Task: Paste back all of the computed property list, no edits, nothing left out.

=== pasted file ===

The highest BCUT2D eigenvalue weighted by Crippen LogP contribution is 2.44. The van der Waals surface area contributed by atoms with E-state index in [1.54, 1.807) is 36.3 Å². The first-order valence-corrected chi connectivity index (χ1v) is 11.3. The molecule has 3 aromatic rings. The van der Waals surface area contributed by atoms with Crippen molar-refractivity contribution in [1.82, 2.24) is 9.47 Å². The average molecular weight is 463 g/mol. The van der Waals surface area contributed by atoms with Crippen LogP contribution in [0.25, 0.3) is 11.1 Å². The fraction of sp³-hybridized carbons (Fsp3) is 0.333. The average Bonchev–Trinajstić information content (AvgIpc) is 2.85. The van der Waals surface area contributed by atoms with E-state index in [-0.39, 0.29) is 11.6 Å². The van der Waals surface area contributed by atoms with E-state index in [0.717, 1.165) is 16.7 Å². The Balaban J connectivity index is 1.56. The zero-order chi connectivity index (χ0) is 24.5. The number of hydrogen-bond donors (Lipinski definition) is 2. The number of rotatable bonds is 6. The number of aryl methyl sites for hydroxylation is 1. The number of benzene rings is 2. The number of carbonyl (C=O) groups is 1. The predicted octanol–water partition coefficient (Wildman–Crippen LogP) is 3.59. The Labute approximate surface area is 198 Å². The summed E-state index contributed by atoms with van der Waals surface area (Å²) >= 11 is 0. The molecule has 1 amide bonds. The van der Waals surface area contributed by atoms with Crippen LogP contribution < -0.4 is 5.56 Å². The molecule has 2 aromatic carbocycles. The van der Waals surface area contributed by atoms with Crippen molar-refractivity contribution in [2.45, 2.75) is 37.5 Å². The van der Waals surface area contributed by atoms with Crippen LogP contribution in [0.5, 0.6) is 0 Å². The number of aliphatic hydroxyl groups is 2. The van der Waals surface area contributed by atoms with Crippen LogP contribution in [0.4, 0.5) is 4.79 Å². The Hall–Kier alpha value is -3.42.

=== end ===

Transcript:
The highest BCUT2D eigenvalue weighted by Crippen LogP contribution is 2.44. The van der Waals surface area contributed by atoms with E-state index in [1.54, 1.807) is 36.3 Å². The first-order valence-corrected chi connectivity index (χ1v) is 11.3. The molecule has 3 aromatic rings. The van der Waals surface area contributed by atoms with Crippen molar-refractivity contribution in [1.82, 2.24) is 9.47 Å². The average molecular weight is 463 g/mol. The van der Waals surface area contributed by atoms with Crippen LogP contribution in [0.25, 0.3) is 11.1 Å². The fraction of sp³-hybridized carbons (Fsp3) is 0.333. The average Bonchev–Trinajstić information content (AvgIpc) is 2.85. The van der Waals surface area contributed by atoms with E-state index in [-0.39, 0.29) is 11.6 Å². The van der Waals surface area contributed by atoms with E-state index in [0.717, 1.165) is 16.7 Å². The Balaban J connectivity index is 1.56. The zero-order chi connectivity index (χ0) is 24.5. The number of hydrogen-bond donors (Lipinski definition) is 2. The number of rotatable bonds is 6. The number of aryl methyl sites for hydroxylation is 1. The number of benzene rings is 2. The number of carbonyl (C=O) groups is 1. The predicted octanol–water partition coefficient (Wildman–Crippen LogP) is 3.59. The Labute approximate surface area is 198 Å². The summed E-state index contributed by atoms with van der Waals surface area (Å²) >= 11 is 0. The molecule has 1 amide bonds. The van der Waals surface area contributed by atoms with Crippen LogP contribution < -0.4 is 5.56 Å². The molecule has 2 aromatic carbocycles. The van der Waals surface area contributed by atoms with Crippen molar-refractivity contribution in [2.45, 2.75) is 37.5 Å². The van der Waals surface area contributed by atoms with Crippen LogP contribution in [0.5, 0.6) is 0 Å². The number of aliphatic hydroxyl groups is 2. The van der Waals surface area contributed by atoms with Crippen LogP contribution in [0.4, 0.5) is 4.79 Å². The Hall–Kier alpha value is -3.42.